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By John Grochowski

John Grochowski is a blackjack expert and a well-known and respected casino gambling columnist. His syndicated casino gambling column appears in the Chicago Sun Times, Denver Post, Casino City Times, and other newspapers and web sites. Grochowski has written six books on gambling including the "Answer Man" series of books ( He offers one-minute gambling tips on radio station WLS-AM (890) and podcasts are available at Send your question to Grochowski at



Q. I saw a table advertising $3 blackjack. It turned out that it was a $3 combination, with a $2 minimum at blackjack provided you also bet at least $1 on Lucky Ladies. Without the Ladies, it was a $5 table, and It was a tough blackjack game, too, with six decks, hit soft 17, no double after split, double 10 and 11 only, split pairs only once for two hands. How bad is that?

A. It strikes me as a bait-and-switch to call that $3 blackjack. With a third of your bet, youíre playing Lucky Ladies, not blackjack.

The game you describe is tough enough without the forced side bet. Provided thereís nothing else odd about the game, it comes to a house edge of 0.97 percent against a basic strategy player. Thatíd have me checking out the video poker games or the craps table real fast.

You didnít mention which Lucky Ladies pay table the casino was using. There are several, but I think the most common pays 4-1 if your first two cards total 20, 9-1 if itís a suited 20, 19-1 on a matched 20 where both cards are the same suit and rank, 125-1 on two Queens of hearts, and 1,000-1 if your Queen of hearts pair is beaten by a dealer blackjack.

In a six-deck game, the house edge is 24.71 percent. Would you want a third of your wager to be on a side bet that spots the house 24.71 percent? Me neither.

Letís do a little arithmetic. Say you skip the $3 offer and just play the blackjack game at the table minimum of $5 a hand. Moreover, letís assume a full table playing about 50 hands an hour, since $5 tables always seem to be full where I play. In an average hour, you risk $250. With a 0.97 percent house edge, an average loss per hour comes to $2.43.

Now letís say I sit down next to you, and bet $2 a hand on blackjack and $1 a hand on Lucky Ladies. I risk $100 an hour on blackjack, dropping my average blackjack loss to 97 cents. On Lucky Ladies, I risk $50, and that 24.71 percent house edge carves $12.36 out of my bankroll.

Playing the $3 blackjack-Lucky Ladies option costs me $13.33 an hour. You put more money on the table sticking to $5 blackjack, but even those bad rules cost you only $2.43 an hour.

Deal me out either way, but itís clear this "$3 blackjack" offer is no bargain.


Q. What do you think of the idea that in video poker, the full house and flush paybacks don't really matter, that you'll have a winning session whenever you get sufficient quads or better, and lose when you don't?

A. Of course, it matters. It matters a lot, even if youíre determined to play until either quads give you a profit or you lose your stake. If all full houses or flushes do is give you extra room to work until you either hit a big one or go broke, then higher paybacks give you more hands to work with.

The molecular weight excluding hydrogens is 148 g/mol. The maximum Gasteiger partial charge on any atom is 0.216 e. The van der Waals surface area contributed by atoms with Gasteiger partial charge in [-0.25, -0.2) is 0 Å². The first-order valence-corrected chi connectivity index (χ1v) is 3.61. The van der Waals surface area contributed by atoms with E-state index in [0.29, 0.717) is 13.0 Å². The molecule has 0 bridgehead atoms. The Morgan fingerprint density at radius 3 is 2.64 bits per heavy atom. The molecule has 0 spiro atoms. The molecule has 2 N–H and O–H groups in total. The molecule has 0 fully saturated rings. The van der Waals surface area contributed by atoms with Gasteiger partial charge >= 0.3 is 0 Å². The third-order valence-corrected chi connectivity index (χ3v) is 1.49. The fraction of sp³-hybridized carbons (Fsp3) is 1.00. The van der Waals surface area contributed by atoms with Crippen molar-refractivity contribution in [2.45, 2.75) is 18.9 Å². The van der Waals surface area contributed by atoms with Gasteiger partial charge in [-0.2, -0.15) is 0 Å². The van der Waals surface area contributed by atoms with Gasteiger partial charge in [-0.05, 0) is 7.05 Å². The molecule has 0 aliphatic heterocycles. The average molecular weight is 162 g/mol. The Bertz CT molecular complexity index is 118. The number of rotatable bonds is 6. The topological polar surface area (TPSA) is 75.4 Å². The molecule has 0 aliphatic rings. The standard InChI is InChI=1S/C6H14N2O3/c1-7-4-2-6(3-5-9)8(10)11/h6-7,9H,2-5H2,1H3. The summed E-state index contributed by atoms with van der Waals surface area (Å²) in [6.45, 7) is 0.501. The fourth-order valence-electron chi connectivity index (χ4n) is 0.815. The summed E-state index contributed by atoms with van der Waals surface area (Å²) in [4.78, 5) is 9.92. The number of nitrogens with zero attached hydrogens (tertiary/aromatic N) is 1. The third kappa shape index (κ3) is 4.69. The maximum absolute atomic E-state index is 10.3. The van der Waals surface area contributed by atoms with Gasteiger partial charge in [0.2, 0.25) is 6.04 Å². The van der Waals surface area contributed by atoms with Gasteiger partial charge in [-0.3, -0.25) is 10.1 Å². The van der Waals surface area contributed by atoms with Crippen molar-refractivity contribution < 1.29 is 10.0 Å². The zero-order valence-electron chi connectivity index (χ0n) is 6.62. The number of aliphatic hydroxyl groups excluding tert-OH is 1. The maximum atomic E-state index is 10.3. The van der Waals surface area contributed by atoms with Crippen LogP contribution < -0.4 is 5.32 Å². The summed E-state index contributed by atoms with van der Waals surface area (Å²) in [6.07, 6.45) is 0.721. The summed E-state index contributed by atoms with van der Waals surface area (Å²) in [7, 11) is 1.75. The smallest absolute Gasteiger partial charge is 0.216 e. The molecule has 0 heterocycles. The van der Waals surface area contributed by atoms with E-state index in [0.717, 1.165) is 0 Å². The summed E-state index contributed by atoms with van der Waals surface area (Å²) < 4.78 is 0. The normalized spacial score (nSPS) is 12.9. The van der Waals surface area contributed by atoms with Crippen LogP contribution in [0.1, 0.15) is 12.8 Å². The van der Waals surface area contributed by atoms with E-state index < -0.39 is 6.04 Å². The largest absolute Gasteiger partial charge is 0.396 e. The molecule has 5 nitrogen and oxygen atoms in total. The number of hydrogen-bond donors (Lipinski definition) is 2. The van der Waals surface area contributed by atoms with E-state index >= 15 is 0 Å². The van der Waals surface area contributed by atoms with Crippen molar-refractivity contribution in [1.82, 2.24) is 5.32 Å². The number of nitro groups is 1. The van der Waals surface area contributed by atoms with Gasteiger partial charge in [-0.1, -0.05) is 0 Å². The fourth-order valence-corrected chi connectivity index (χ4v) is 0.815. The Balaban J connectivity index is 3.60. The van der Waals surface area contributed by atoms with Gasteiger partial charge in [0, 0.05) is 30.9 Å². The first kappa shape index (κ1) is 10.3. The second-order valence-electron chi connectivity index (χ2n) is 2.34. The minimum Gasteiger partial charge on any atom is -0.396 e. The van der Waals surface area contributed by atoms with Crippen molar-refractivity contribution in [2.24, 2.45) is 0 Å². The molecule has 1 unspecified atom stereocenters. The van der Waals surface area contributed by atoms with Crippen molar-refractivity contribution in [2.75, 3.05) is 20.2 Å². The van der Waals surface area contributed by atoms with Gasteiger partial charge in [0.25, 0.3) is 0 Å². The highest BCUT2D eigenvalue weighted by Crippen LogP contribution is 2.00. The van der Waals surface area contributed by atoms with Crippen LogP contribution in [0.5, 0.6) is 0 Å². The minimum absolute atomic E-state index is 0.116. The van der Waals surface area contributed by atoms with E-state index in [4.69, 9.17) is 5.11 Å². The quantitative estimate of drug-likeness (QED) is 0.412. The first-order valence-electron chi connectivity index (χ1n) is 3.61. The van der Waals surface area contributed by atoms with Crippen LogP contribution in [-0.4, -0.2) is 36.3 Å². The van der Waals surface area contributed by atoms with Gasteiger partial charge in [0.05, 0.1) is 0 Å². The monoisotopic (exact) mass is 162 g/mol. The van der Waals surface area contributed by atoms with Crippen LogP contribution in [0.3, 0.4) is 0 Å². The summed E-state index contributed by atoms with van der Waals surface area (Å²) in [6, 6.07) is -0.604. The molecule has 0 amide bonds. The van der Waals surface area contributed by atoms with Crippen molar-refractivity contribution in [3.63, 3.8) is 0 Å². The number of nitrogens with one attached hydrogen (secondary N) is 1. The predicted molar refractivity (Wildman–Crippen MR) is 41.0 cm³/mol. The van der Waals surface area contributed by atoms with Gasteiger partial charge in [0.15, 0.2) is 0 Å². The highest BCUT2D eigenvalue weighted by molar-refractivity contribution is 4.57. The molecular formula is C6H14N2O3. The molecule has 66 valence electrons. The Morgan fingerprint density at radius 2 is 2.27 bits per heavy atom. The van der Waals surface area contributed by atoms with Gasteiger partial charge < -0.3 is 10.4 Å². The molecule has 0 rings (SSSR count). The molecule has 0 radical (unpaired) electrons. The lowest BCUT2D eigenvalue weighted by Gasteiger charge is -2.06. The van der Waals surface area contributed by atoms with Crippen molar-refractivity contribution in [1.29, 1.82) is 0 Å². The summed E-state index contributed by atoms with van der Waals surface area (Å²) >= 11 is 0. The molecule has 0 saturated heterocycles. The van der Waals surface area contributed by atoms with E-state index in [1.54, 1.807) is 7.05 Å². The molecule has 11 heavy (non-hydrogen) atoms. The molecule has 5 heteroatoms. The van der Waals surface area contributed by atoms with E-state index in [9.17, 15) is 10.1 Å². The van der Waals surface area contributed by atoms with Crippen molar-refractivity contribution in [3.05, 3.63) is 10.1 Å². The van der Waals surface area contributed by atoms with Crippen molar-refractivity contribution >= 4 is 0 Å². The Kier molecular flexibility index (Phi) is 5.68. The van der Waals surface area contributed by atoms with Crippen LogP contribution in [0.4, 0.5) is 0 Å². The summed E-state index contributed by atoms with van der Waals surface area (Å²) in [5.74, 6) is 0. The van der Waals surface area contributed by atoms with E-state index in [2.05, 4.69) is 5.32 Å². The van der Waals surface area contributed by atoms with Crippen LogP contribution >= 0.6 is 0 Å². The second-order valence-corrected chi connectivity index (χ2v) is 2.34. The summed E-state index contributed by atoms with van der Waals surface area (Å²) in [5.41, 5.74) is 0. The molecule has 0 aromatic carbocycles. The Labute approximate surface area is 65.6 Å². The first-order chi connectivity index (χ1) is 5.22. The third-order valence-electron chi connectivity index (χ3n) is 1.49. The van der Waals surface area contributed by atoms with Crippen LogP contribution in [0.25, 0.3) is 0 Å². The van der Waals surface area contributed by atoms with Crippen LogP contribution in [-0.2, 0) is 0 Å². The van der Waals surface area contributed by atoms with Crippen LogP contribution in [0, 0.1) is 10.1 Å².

In 9-6 Jacks or Better, we draw a full house about once per 87 hands, and a flush about once per 91 hands. If we play a moderate pace of 500 hands per hour, weíll average between 5 and 6 full houses, and 5 and 6 flushes.

Drop the full house payback from 9-for-1 to 8 for 1, and five or six times during an average hour, it costs us enough to pay for another hand. Same deal if the full house return drops from 6-for-1 to 5-for-1. In an average hour at an 8-5 Jacks or Better game, your return will pay for 10-to-12 fewer hands than at 9-6 Jacks or Better.

In plain dollars and cents, the return at 8-5 Jacks is $50 to $60 an hour less than the 9-6 game on a dollar machine, or $11.25 to $15 less on a quarter machine. For the big-pay-or-bust-player, the lower pay table means bust time comes that much faster, with fewer chances to draw quads or better.

The effect is larger, naturally enough, with bigger pay table reductions. The drop to 7-5 Jacks costs you another five or six hands an hour. The effect also is larger with increased speed. I play 700 hands-plus an hour, and I know many who exceed 800. With more wagers per hour, you donít want to settle for short pays, even on hands that you regard as just there to help you toward a larger goal.


Q. Can baccarat be counted?

A. Baccarat certainly has elements of a game that can be counted. The odds change as cards are dealt and removed from play. However, it turns out that while baccarat can be counted, it canít be done for profit in any practical way.

The late Peter Griffin tacked the problem and reported the results of his study in "The Theory of Blackjack." Griffin wrote that a player who doesn't bet unless he has an advantage could squeeze an edge of about 0.7 percent of his maximum bets on banker and player. However, that player might play only about three hands per eight hours.

For bets on ties, it's theoretically possible to count down to a 24 percent edge with six cards remaining in an eight-deck shoe, provided all the cards are dealt out.

In the real world, nobody deals out all the cards, and with one-half deck cut out of play, the bettor's potential edge on the last hand shrinks to just .08 percent. Thatís seven-and-a-half decks of watching, waiting for the right time for an edge of eight-hundredths of a percent on a single bet.

Thatís too much watching for too little profit to make baccarat a realistic counter play.

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